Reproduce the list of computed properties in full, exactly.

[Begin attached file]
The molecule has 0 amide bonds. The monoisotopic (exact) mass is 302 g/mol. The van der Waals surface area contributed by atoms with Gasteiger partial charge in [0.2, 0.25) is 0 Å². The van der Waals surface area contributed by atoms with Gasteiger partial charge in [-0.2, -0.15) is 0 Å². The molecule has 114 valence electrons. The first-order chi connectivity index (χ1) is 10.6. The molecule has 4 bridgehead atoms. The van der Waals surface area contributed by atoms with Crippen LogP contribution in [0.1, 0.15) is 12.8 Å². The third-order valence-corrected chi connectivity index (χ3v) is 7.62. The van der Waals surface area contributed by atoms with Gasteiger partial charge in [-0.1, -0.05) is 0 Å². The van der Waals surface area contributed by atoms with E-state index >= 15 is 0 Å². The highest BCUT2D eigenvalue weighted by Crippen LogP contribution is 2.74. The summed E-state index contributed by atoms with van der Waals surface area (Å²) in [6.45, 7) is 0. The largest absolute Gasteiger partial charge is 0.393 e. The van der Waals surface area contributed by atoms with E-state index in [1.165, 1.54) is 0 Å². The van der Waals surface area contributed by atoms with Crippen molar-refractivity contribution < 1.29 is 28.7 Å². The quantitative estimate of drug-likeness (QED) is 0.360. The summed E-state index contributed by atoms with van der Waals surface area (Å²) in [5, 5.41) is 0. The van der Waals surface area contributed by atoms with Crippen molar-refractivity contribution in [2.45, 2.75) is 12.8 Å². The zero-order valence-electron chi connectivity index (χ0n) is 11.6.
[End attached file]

The molecule has 0 amide bonds. The monoisotopic (exact) mass is 302 g/mol. The van der Waals surface area contributed by atoms with Gasteiger partial charge in [0.2, 0.25) is 0 Å². The van der Waals surface area contributed by atoms with Gasteiger partial charge in [-0.2, -0.15) is 0 Å². The molecule has 114 valence electrons. The first-order chi connectivity index (χ1) is 10.6. The molecule has 4 bridgehead atoms. The van der Waals surface area contributed by atoms with Crippen LogP contribution in [0.1, 0.15) is 12.8 Å². The third-order valence-corrected chi connectivity index (χ3v) is 7.62. The van der Waals surface area contributed by atoms with Gasteiger partial charge in [-0.1, -0.05) is 0 Å². The van der Waals surface area contributed by atoms with E-state index >= 15 is 0 Å². The highest BCUT2D eigenvalue weighted by Crippen LogP contribution is 2.74. The summed E-state index contributed by atoms with van der Waals surface area (Å²) in [6.45, 7) is 0. The largest absolute Gasteiger partial charge is 0.393 e. The van der Waals surface area contributed by atoms with E-state index in [1.165, 1.54) is 0 Å². The van der Waals surface area contributed by atoms with Crippen molar-refractivity contribution < 1.29 is 28.7 Å². The quantitative estimate of drug-likeness (QED) is 0.360. The summed E-state index contributed by atoms with van der Waals surface area (Å²) in [5, 5.41) is 0. The van der Waals surface area contributed by atoms with Crippen molar-refractivity contribution in [2.45, 2.75) is 12.8 Å². The zero-order valence-electron chi connectivity index (χ0n) is 11.6.